The California Supreme Court recently held that an employer can meet its obligations to indemnify its employees for expenses by paying employees an enhanced compensation that takes the expenses into account.
The California Supreme Court recently held that an employer can meet its obligations to indemnify its employees for expenses by paying employees an enhanced compensation that takes the expenses into account. See Gattuso v. Harte-Hanks Shoppers, Inc. (11/5/07).
In this case, the plaintiff, Gattuso, worked as an outside sales representative for Harte-Hanks and sued his employer on behalf of himself and others similarly situated, seeking indemnification under California Labor Code Section 2802 for expenses incurred in using his own automobile to perform employment duties. Under Section 2802, employers are required to indemnify employees for expenses necessarily incurred in the discharge of employment duties. Harte-Hanks argued that it satisfied its obligations under Section 2802 by paying the outside sales representatives higher base salaries and higher commissions than it pays to inside sales representatives. The higher salaries and commissions are intended to compensate for the automobile expenses.
The Court noted that there are three different ways in which employers can reimburse employees for automobile expenses: 1) the “actual expense method,” under which the employee submits detailed and accurate records regarding the various expenses that are to be reimbursed, including maintenance, repairs, insurance, fuel, and the like; 2) the “mileage reimbursement method,” under which the employee keeps track of all miles driven to perform job duties, and the employer and the employee determine the appropriate mileage reimbursement to encompass all of the automobile expenses; and 3) the “lump sum payment method,” which was the one at issue in this case.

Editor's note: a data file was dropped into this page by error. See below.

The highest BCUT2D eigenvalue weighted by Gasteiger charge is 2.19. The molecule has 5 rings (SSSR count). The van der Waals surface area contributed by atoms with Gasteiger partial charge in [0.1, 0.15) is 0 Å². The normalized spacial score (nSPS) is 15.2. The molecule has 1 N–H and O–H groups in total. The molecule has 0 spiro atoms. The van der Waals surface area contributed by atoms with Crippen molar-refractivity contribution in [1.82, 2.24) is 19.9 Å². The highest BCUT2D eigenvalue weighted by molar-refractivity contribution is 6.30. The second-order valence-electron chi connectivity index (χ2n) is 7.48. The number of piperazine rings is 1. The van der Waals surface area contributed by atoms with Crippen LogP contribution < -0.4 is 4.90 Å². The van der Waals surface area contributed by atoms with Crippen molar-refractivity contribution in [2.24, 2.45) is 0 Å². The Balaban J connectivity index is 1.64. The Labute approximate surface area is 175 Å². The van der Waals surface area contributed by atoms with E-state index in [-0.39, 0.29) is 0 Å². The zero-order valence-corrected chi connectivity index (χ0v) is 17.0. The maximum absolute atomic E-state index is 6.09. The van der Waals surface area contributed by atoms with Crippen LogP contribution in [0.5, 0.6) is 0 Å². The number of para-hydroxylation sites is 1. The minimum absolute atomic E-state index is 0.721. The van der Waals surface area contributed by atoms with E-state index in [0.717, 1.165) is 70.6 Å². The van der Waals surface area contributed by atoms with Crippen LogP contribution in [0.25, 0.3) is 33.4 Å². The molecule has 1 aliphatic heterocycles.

Under the lump sum payment method, the employer pays a fixed amount for automobile expenses. It can be determined “per diem,” or it can be considered a car allowance or gas stipend. The amount is based upon a thorough understanding of what the employee does, where the employee drives, etc. The Court held that Labor Code Section 2802 permits an employer to use the lump sum method to reimburse employees for automobile expenses, provided the amount paid is sufficient to provide full reimbursement for actual expenses necessarily incurred. Additionally, the employee must be permitted to challenge the amount of the lump sum payment as being insufficient.
Further, the Court held that an employer using the lump sum method and increasing the employee’s base or commission compensation to account for reimbursement of automobile expenses must provide some method or formula to identify the amount of the combined employee compensation payment that is intended to provide expense reimbursement.
Employers’ Bottom Line:
This case provides yet another look at California wage and hour law. Whether it is reimbursing employees for automobile related expenses, or other regularly recurring expenses, employers must be aware of their legal obligations. If employers are not aware of what is required of them, the results can be disastrous.
Should you have any questions about this or any other issue related to employment law, please contact the author of this Alert, Helene Wasserman at email@example.com or 213-237-2403 or the Ford & Harrison attorney with whom you usually work.
Helene is the host of the Employer Helpcast, which is a “one stop website” for both “nuts and bolts” employment law advice and insight into new legal developments affecting employers.